by R. Kelly feat. Snoop Dogg
Every few years, having coasted on his persona some more, Snoop Dogg jolts awake and sinks his teeth into a verse, as here. The topic is exactly what you think it is, and it's not as if Snoop says anything especially new, but it's easy to forget just how good he can be. Too bad he's the only part of the record worth noting: Kell's production, verses, and hook are all middling, not to mention his nonsensical dedication to "them nonbelievers who seem to think pimpin' is easy." Um, should it be?
by Ghostface Killah feat. Fabolous and Shareefa
If Snoop sounds alert, Ghost is completely lit up here. The narrative is as detail-rich as usual, but even this master storyteller has seldom been so lucid or compulsively listenable. The plot: criminal empire in jeopardy, capped by walking in on his wife fucking someone else—the guest stars have lines, not verses, just like the mini-movie this comes on as (seriously). The lushly orchestrated funk has as much hurtling forward momentum as Ghost himself, and it follows the action every step of the way, including the slow walk to the bedroom to discover "the black Adam and Eve, two sinful lovers," a scene scored by ominous strings, which the song makes work.
I heard this on DJ Rodney Noble's Chi-Space Vol. 4 MP3-mixtape of new Windy City rap, and it jumped out immediately. Scheme's grainy, staccato flow can be a little chompy, as the rest of his Manifesto EP proves, but his life lessons ("They say keep your feelings out of it/'Cause then they never will respect you/But if I don't respect myself/Then how am I going to let you?") roll on cannily enough. But the reason to hear the record is this track, produced by 21 Grams from the Sound Merchants. It's a find—a huffing-and-puffing, gliding, ridiculously addictive circa-1972 jazz-funk-soundtrack brass pattern, perfectly symmetrical and enormously soulful—and shouldn't be lost.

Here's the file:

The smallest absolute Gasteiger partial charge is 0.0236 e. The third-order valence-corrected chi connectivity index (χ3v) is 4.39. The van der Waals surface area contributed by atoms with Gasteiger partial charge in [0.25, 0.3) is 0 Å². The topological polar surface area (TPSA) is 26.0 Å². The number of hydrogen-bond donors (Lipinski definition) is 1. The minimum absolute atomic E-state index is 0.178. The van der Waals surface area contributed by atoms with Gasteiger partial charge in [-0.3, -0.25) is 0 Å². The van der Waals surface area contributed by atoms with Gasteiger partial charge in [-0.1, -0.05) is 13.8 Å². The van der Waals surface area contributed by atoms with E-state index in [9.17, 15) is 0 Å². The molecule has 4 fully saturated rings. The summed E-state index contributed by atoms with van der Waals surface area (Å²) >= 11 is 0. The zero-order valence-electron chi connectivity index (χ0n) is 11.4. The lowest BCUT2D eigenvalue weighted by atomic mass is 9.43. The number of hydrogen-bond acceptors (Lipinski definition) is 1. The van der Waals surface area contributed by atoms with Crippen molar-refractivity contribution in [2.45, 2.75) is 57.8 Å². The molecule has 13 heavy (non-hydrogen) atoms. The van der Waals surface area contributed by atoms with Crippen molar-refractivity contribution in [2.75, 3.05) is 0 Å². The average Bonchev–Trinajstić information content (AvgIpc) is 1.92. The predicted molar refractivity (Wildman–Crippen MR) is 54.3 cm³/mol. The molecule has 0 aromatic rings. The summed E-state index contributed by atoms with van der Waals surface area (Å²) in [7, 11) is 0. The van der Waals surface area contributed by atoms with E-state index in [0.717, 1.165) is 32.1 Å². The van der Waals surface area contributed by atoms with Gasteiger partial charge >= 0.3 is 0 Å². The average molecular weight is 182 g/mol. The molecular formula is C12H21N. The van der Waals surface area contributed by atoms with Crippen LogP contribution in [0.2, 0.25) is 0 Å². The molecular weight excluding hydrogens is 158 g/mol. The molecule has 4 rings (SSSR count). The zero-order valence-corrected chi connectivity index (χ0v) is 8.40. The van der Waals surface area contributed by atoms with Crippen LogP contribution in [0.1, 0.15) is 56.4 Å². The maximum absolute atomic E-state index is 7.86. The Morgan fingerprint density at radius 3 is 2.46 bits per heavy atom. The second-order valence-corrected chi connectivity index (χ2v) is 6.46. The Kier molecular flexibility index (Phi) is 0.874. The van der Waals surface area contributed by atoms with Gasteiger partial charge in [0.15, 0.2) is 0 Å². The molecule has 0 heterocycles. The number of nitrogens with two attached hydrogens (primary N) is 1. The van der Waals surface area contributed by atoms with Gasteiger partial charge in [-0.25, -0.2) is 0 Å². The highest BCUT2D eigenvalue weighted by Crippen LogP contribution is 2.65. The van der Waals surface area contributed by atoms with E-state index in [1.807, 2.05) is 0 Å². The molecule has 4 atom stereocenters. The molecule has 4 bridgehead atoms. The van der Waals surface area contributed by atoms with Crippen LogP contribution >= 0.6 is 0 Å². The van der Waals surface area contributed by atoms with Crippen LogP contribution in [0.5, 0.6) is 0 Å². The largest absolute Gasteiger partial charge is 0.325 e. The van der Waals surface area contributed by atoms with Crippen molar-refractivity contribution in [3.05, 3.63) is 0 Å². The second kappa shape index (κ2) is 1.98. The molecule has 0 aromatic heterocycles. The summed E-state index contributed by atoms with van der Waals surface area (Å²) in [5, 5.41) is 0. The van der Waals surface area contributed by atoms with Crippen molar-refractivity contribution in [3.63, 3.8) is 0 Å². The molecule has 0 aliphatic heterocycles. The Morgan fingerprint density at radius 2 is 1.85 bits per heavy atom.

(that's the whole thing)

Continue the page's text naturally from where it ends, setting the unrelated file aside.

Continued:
by Freddie Gibbs
Another Midwesterner, Freddie Gibbs is from Gary, Indiana, and rhymes about pimp life with a lot of detail, empathy, and skill; he doesn't have Snoop's charisma, but who does? Instead, Gibbs gets inside the life in an everyday way, and the track is a beaut—electronic gangsta funk that gleams while cracking and booming, with occasional, unshowy leaps into double time from the beats and from the rapper himself.
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